Jesse Livermore – The Pioneer of Stock Trading


/ published 2 years ago

Jesse Livermore – The Pioneer of Stock Trading

At the peak of his fortune, Jesse had a net worth of $100 million. That was back in 1929. In today’s money, that would be between $10 and $15 billion

Jesse Livermore, born in Massachusetts in 1877, is the pioneer of trading. He was just 15 years old when he started to work in Paine Webber’s Boston brokerage office. His job was a simple one, post the stock and commodities prices on the chalk board.

But Jesse was like a sponge. He studied price movements, fluctuations, and soon enough began to trade on the fluctuations. He was just 20 years old when he moved to New York to speculate in the stock and commodities market full time.

At the peak of his fortune, Jesse had a net worth of $100 million. That was back in 1929. In today’s money, that would be between $10 and $15 billion.

What is unique is that Jesse made his money by trading with his own money. He was a completely self-made man. In 1923, a financial journalist interviewed him and published a book on his life. Called “Reminiscences of a Stock Operator”, the book is still a Wall Street classic.

So, what are some of the lessons we can learn from Jesse? And how he lost his fortune? Let’s take a look.

Trading Rules

Jesse followed simple trading rules. You can find many of them in modern trading plans. He created some of them, and borrowed others. Some would say there is nothing new in Wall Street. Speculation is as old as the hills. Everything that happens today happened before, and will likely happen again. Here are some of Jesse’s trading rules.

  • Buy in a bull market, short in a bear market
  • Don’t trade when there are no clear opportunities
  • Use pivotal points
  • Wait for the market to confirm opinion, use your patience to get to the big money
  • Let profits run, close trades that show a loss
  • Good trades show profit right away
  • Trade with a stop
  • Exit trades where the prospect of further prospects is remote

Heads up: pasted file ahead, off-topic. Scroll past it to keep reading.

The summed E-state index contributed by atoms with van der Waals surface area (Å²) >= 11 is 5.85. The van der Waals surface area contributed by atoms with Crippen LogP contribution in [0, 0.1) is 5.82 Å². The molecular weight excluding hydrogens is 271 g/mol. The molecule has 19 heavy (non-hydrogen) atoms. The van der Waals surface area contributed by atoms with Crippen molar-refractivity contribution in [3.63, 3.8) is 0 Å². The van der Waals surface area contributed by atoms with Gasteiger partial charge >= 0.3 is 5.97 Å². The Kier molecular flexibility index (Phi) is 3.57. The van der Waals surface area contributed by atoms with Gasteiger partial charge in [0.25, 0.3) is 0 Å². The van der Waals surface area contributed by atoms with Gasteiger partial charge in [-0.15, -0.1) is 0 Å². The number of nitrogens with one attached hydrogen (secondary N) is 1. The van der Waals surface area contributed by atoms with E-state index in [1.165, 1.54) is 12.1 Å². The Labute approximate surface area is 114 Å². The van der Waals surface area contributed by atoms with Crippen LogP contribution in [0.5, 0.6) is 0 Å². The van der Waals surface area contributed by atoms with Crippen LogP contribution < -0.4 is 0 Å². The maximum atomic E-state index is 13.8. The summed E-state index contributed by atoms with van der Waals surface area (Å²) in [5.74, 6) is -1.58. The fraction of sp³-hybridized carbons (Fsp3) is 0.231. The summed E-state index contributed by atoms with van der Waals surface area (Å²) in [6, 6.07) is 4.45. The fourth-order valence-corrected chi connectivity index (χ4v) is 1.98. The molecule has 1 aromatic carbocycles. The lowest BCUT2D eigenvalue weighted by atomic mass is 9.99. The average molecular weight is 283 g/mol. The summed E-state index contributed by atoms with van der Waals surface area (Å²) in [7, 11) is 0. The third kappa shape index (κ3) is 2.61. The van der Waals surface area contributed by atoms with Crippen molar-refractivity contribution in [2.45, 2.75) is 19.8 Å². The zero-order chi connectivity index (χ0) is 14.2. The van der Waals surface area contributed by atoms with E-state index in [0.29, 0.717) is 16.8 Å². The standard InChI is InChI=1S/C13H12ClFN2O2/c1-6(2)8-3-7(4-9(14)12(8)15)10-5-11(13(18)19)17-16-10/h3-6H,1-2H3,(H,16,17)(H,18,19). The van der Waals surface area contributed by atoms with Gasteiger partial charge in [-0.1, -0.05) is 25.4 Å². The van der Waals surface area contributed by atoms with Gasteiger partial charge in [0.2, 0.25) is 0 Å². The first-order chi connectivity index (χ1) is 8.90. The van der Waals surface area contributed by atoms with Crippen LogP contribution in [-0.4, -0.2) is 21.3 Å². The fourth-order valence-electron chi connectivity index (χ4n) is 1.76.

• Trade the leading stocks in each sector, strongest stocks in a bull market, and weakest in a bear market
  • Don’t meet a margin call, close the position
  • Do not follow too many stocks

Most importantly, Jesse was the first one to admit when he made a mistake. In the modern age, you can say Jesse would have seen the bubbles in technology and housing, and would have shorted. He would probably invest heavily after the dot-com crash and the subprime mortgage crash. His problem was he made reckless bets that were too big to recover.

How He Lost His Money

It is hard to believe that a man who was the pioneer of the Stock Market, and who had a net worth of $100 million could go broke. But that is exactly what happened. Some might say that Livermore had an alter ego, his Mr. Hyde who tore the achievements of Dr. Jekyll persona.

Like other stock traders, Jesse was a gambler at heart. The problem with gamblers is that they must keep winning to feel good. Jesse suffered from depression. Even though he was deeply depressed, he still thought he could and should make money by placing big bets.

The problem is, that didn’t happen. His luck started to affect his outlook, thinking that he was that good. Every trader has a bit of luck.

Lessons to Be Learned

Livermore was one of the first stock trade millionaires, but also a bad example of man losing a great fortune. With such story, you can pull some lessons, and learn from them.

First, and foremost, set hard and fast rules. You have to set your daily and weekly loss limits. You can easily slip from the mentality of being a risk manager to a gambler. When you do not see the market correctly, you need to fall back on objective rules. Take time off, and trade lower size to get your head right.

Second rule do not put your lifestyle at risk trading. It is worth noting that Livermore made his first million in 1907 after the crash. He filed for bankruptcy in 1915, just few years after that. He tried to put in place financial protections for his family by purchasing annuities and putting money aside in a trust. However, that didn’t help him, because he didn’t change the most important thing – the leverage he used in trading.

Last, but not least, poor risk management. This can wipe away years of gains. It took Jesse 14 years of grinding, from 1915 to 1927 to pay off his creditors and get back on the million dollar train. And he lost all that fortune in just a few years after. He could never recover from the final blow. One thing you have to remember is manage risks much better. If you do not manage risks, you are not trading, you are gambling.

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